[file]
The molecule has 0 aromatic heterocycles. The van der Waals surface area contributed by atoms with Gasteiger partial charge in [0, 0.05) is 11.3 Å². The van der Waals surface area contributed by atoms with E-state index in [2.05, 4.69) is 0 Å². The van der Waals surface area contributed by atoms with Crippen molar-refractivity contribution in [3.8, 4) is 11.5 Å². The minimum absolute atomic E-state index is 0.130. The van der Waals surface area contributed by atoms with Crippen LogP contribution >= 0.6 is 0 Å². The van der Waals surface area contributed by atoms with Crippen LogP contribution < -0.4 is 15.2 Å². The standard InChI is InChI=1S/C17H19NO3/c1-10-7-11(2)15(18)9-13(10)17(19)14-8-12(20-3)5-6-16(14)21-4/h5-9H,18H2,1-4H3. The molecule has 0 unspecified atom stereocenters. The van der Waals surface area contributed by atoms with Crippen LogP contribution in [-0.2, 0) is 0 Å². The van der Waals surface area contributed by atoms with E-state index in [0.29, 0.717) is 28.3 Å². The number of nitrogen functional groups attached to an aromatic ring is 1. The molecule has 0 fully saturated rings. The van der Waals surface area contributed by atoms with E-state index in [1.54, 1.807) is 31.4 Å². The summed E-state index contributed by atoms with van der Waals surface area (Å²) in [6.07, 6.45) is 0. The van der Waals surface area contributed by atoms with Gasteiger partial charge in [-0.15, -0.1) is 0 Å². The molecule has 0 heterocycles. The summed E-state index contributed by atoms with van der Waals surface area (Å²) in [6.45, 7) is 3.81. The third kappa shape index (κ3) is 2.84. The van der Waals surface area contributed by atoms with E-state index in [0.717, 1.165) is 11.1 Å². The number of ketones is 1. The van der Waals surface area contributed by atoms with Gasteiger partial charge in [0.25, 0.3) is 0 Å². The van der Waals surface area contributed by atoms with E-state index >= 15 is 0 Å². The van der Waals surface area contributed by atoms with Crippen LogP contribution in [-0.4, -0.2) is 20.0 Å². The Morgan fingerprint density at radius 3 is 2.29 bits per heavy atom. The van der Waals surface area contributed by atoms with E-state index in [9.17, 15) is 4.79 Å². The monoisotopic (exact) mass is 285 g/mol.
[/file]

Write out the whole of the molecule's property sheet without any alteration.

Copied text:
The molecule has 0 aromatic heterocycles. The van der Waals surface area contributed by atoms with Gasteiger partial charge in [0, 0.05) is 11.3 Å². The van der Waals surface area contributed by atoms with E-state index in [2.05, 4.69) is 0 Å². The van der Waals surface area contributed by atoms with Crippen molar-refractivity contribution in [3.8, 4) is 11.5 Å². The minimum absolute atomic E-state index is 0.130. The van der Waals surface area contributed by atoms with Crippen LogP contribution >= 0.6 is 0 Å². The van der Waals surface area contributed by atoms with Crippen LogP contribution < -0.4 is 15.2 Å². The standard InChI is InChI=1S/C17H19NO3/c1-10-7-11(2)15(18)9-13(10)17(19)14-8-12(20-3)5-6-16(14)21-4/h5-9H,18H2,1-4H3. The molecule has 0 unspecified atom stereocenters. The van der Waals surface area contributed by atoms with Crippen LogP contribution in [-0.2, 0) is 0 Å². The van der Waals surface area contributed by atoms with E-state index in [0.29, 0.717) is 28.3 Å². The number of nitrogen functional groups attached to an aromatic ring is 1. The molecule has 0 fully saturated rings. The van der Waals surface area contributed by atoms with E-state index in [1.54, 1.807) is 31.4 Å². The summed E-state index contributed by atoms with van der Waals surface area (Å²) in [6.07, 6.45) is 0. The van der Waals surface area contributed by atoms with Gasteiger partial charge in [-0.15, -0.1) is 0 Å². The molecule has 0 heterocycles. The summed E-state index contributed by atoms with van der Waals surface area (Å²) in [6.45, 7) is 3.81. The third kappa shape index (κ3) is 2.84. The van der Waals surface area contributed by atoms with E-state index in [0.717, 1.165) is 11.1 Å². The number of ketones is 1. The van der Waals surface area contributed by atoms with Gasteiger partial charge in [0.25, 0.3) is 0 Å². The van der Waals surface area contributed by atoms with E-state index >= 15 is 0 Å². The van der Waals surface area contributed by atoms with Crippen LogP contribution in [-0.4, -0.2) is 20.0 Å². The Morgan fingerprint density at radius 3 is 2.29 bits per heavy atom. The van der Waals surface area contributed by atoms with E-state index in [9.17, 15) is 4.79 Å². The monoisotopic (exact) mass is 285 g/mol.